An Arkansas lawmaker wants to prevent the state’s new medical marijuana program from coming to life until after the federal government decides to make it legal nationwide.
Senator Jason Rapert will submit legislation in the coming days aimed at preventing the Arkansas Medical Marijuana Amendment (AMMA) from being implemented as long as Uncle Sam considers the cultivation and sale of cannabis a violation of the Controlled Substances Act.
“Under the 1970 federal Controlled Substances Act, marijuana usage, distribution, possession, is illegal under United States federal law, and that has not changed,” Rapert told THV 11. “There are people serving in prison right now for the same activities that, apparently, Arkansas thinks it can proceed with. We are a nation of laws and a state of laws. You must change the law to remove an irreconcilable difference that we have between state and federal law on this particular issue.”
The overall goal of this sabotage tactic is to place an indefinite hiatus on the state's medical marijuana program until federal and state cannabis laws are the same.
If Rapert can somehow manage to attract enough support for the measure this year in the House and Senate, which seems possible, it could be awhile before medical marijuana sees the light of day. The bill would surely be signed into law if it reaches the desk of Governor Asa Hutchinson.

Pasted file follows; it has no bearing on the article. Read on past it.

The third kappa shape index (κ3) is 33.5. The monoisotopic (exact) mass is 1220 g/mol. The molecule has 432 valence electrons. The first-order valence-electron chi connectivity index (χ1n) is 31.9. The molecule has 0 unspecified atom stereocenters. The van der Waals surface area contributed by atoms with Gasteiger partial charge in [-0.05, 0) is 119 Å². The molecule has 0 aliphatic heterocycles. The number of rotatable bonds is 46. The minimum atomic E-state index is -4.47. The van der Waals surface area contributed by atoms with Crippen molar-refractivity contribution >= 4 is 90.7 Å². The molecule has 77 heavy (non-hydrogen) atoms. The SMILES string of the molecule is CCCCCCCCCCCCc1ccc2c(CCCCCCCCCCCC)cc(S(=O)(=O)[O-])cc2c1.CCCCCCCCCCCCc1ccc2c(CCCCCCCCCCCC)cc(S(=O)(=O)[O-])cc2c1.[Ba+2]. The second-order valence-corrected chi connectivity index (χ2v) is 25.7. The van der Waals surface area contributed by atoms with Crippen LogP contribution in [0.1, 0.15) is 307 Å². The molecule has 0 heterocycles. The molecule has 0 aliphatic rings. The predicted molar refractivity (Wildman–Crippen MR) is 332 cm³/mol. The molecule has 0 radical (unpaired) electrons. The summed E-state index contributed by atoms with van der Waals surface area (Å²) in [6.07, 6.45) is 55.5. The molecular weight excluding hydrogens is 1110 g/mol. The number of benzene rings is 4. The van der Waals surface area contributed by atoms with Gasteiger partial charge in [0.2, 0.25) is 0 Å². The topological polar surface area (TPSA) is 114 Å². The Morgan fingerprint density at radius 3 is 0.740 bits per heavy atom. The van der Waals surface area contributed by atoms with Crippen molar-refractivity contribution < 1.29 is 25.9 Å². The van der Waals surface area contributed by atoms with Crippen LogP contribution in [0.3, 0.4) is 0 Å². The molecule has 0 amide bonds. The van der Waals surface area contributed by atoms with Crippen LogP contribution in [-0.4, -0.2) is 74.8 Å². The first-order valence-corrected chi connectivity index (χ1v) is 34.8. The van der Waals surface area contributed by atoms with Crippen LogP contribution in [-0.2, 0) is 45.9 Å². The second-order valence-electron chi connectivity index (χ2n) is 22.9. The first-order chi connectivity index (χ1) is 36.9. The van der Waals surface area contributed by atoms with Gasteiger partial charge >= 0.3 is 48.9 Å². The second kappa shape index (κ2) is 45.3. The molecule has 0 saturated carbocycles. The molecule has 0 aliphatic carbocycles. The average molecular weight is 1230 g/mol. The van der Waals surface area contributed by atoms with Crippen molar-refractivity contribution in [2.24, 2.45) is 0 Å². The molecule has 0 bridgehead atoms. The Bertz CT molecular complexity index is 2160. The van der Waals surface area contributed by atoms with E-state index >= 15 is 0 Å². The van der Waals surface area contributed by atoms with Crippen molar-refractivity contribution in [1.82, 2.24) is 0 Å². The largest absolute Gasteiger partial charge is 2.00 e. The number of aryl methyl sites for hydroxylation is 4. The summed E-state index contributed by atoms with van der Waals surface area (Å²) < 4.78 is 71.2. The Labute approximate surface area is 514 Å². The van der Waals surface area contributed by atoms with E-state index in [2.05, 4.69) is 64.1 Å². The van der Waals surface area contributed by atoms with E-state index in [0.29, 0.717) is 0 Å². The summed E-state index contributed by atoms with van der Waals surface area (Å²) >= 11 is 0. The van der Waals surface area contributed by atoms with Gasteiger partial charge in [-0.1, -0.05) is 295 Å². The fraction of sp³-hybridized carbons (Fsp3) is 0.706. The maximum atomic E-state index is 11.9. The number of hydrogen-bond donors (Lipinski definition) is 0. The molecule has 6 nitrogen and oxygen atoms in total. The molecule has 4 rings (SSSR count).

Last year, Hutchinson, who has opposed the AMMA since its inception, told reporters that he did not feel it is was in the interest of the state to legalize cannabis medicine without federal safeguards.
“We all want those who are ill or suffering to have the right kind of medicine, but there is a reason we have an [Food and Drug Administration] approval process for new medicines,” Hutchinson said in a statement. “We don’t vote on cancer cures, and we should not set a new pattern for determining what is good medicine at the ballot box.”
The AMMA, which was introduced by Little Rock attorney David Couch, was approved by 54 percent of the voters in the November election.
Couch credits blinding ignorance for the latest attempt to stop legalization.
“Lawmakers need to educate themselves more on medical marijuana,” Couch said. “Senator Rapert and some of the others think that medical marijuana is like watching a Cheech and Chong movie. It’s not like that anymore.”